Every conventional septic tank-drainfield system will fail at some point. Florida has one of the highest system failure rates mainly due to high water tables and weather. In a septic tank-drainfield system, failure doesn’t occur because the tank quits working. Failure is direct result of the soils being “plugged up” with a biomat that develops over time. The biomat consists of anaerobic bacteria and their by-products. The biomat develops as the bacteria in the soil breaks down the nutrients and contaminants in the wastewater. Once the biomat covers the entire absorption area in the drainfield, water has a hard time percolating or moving down through the soil. At this point, your drainfield is in failure and is in need of replacement. When a drainfield fails, the typical symptom is slow plumbing, gurgling sounds or a back up into the house. If your system has a pump in it, a blowout in the yard typically occurs.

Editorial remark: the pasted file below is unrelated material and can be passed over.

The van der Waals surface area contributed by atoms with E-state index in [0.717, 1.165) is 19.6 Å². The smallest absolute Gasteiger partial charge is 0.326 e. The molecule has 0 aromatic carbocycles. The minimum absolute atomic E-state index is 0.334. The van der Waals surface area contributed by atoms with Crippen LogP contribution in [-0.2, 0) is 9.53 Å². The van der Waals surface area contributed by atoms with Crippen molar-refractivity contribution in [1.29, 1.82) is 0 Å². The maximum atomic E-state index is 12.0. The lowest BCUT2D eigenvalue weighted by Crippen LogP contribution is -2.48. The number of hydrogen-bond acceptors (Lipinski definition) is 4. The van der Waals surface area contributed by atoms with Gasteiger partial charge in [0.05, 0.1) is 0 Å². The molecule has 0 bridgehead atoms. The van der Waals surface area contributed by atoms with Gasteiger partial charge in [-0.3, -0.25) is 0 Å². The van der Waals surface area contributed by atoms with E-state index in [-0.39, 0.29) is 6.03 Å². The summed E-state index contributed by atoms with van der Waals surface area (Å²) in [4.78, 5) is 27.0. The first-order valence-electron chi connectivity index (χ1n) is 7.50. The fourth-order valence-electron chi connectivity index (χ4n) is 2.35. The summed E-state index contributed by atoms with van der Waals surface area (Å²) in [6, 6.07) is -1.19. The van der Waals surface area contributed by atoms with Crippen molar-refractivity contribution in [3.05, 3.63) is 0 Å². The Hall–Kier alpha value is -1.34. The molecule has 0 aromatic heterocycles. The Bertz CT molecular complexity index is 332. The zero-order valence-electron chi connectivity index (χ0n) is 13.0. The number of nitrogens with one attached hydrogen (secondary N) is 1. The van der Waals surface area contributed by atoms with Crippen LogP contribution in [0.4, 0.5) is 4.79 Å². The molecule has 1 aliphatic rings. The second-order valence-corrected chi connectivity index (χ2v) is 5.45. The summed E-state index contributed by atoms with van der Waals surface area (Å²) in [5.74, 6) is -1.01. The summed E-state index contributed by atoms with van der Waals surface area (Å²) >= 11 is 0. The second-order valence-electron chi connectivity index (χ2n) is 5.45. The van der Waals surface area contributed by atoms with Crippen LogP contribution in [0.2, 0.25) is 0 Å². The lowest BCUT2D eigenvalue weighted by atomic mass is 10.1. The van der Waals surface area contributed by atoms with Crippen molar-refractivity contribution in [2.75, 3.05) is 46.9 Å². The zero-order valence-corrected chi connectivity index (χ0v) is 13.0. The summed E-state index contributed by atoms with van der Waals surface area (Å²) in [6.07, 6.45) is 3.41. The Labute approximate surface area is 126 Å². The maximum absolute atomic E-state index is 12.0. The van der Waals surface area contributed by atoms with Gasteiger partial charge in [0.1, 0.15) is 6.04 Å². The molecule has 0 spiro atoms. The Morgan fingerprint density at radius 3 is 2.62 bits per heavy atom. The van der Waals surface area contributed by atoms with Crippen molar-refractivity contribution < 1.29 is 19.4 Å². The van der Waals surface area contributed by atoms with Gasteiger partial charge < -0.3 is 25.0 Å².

A septic tank-drainfield system can also fail as a result of the system being designed by an individual who poses a certification or professional license that enables them to design systems but lack the proper training and experience. Many septic tank-drainfield systems fail because the soil conditions were not accurately determined and documented. This is why it is advantageous to have a certified professional soil scientist perform the site and soil investigation. If your system fails within a year or two of installation, failure is likely a result of hydraulic overload. Hydraulic overload is where too much water is going through the system.